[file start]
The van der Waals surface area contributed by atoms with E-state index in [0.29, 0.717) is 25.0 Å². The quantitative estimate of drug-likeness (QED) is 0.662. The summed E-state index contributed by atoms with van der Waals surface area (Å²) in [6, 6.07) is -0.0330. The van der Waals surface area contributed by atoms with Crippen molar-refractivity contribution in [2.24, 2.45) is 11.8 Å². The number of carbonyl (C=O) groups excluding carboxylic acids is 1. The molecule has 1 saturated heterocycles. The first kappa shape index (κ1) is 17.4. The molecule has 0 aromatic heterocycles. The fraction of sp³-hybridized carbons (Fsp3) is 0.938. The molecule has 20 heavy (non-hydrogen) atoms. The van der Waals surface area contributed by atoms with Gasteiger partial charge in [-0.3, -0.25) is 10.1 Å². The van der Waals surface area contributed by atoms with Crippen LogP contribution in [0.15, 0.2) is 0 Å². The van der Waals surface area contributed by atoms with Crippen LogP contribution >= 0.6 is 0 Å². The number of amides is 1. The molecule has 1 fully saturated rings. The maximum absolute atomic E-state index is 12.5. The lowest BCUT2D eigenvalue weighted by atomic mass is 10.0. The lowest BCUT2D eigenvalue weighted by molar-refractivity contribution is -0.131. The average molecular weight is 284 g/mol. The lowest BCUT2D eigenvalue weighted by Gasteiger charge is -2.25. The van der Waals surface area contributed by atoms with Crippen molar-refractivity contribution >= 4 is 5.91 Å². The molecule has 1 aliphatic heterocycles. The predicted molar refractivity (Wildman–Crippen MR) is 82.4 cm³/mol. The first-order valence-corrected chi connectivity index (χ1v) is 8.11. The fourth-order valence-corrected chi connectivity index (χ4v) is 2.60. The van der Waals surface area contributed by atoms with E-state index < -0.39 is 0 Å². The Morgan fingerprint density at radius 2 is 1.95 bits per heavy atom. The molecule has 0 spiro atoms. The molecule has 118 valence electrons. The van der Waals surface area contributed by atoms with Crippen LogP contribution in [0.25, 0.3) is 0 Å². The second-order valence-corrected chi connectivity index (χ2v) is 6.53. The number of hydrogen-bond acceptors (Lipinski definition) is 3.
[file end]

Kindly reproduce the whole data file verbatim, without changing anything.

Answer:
The van der Waals surface area contributed by atoms with E-state index in [0.29, 0.717) is 25.0 Å². The quantitative estimate of drug-likeness (QED) is 0.662. The summed E-state index contributed by atoms with van der Waals surface area (Å²) in [6, 6.07) is -0.0330. The van der Waals surface area contributed by atoms with Crippen molar-refractivity contribution in [2.24, 2.45) is 11.8 Å². The number of carbonyl (C=O) groups excluding carboxylic acids is 1. The molecule has 1 saturated heterocycles. The first kappa shape index (κ1) is 17.4. The molecule has 0 aromatic heterocycles. The fraction of sp³-hybridized carbons (Fsp3) is 0.938. The molecule has 20 heavy (non-hydrogen) atoms. The van der Waals surface area contributed by atoms with Gasteiger partial charge in [-0.3, -0.25) is 10.1 Å². The van der Waals surface area contributed by atoms with Crippen LogP contribution in [0.15, 0.2) is 0 Å². The van der Waals surface area contributed by atoms with Crippen LogP contribution >= 0.6 is 0 Å². The number of amides is 1. The molecule has 1 fully saturated rings. The maximum absolute atomic E-state index is 12.5. The lowest BCUT2D eigenvalue weighted by atomic mass is 10.0. The lowest BCUT2D eigenvalue weighted by molar-refractivity contribution is -0.131. The average molecular weight is 284 g/mol. The lowest BCUT2D eigenvalue weighted by Gasteiger charge is -2.25. The van der Waals surface area contributed by atoms with Crippen molar-refractivity contribution >= 4 is 5.91 Å². The molecule has 1 aliphatic heterocycles. The predicted molar refractivity (Wildman–Crippen MR) is 82.4 cm³/mol. The first-order valence-corrected chi connectivity index (χ1v) is 8.11. The fourth-order valence-corrected chi connectivity index (χ4v) is 2.60. The van der Waals surface area contributed by atoms with E-state index < -0.39 is 0 Å². The Morgan fingerprint density at radius 2 is 1.95 bits per heavy atom. The molecule has 0 spiro atoms. The molecule has 118 valence electrons. The van der Waals surface area contributed by atoms with Crippen LogP contribution in [0.25, 0.3) is 0 Å². The second-order valence-corrected chi connectivity index (χ2v) is 6.53. The number of hydrogen-bond acceptors (Lipinski definition) is 3.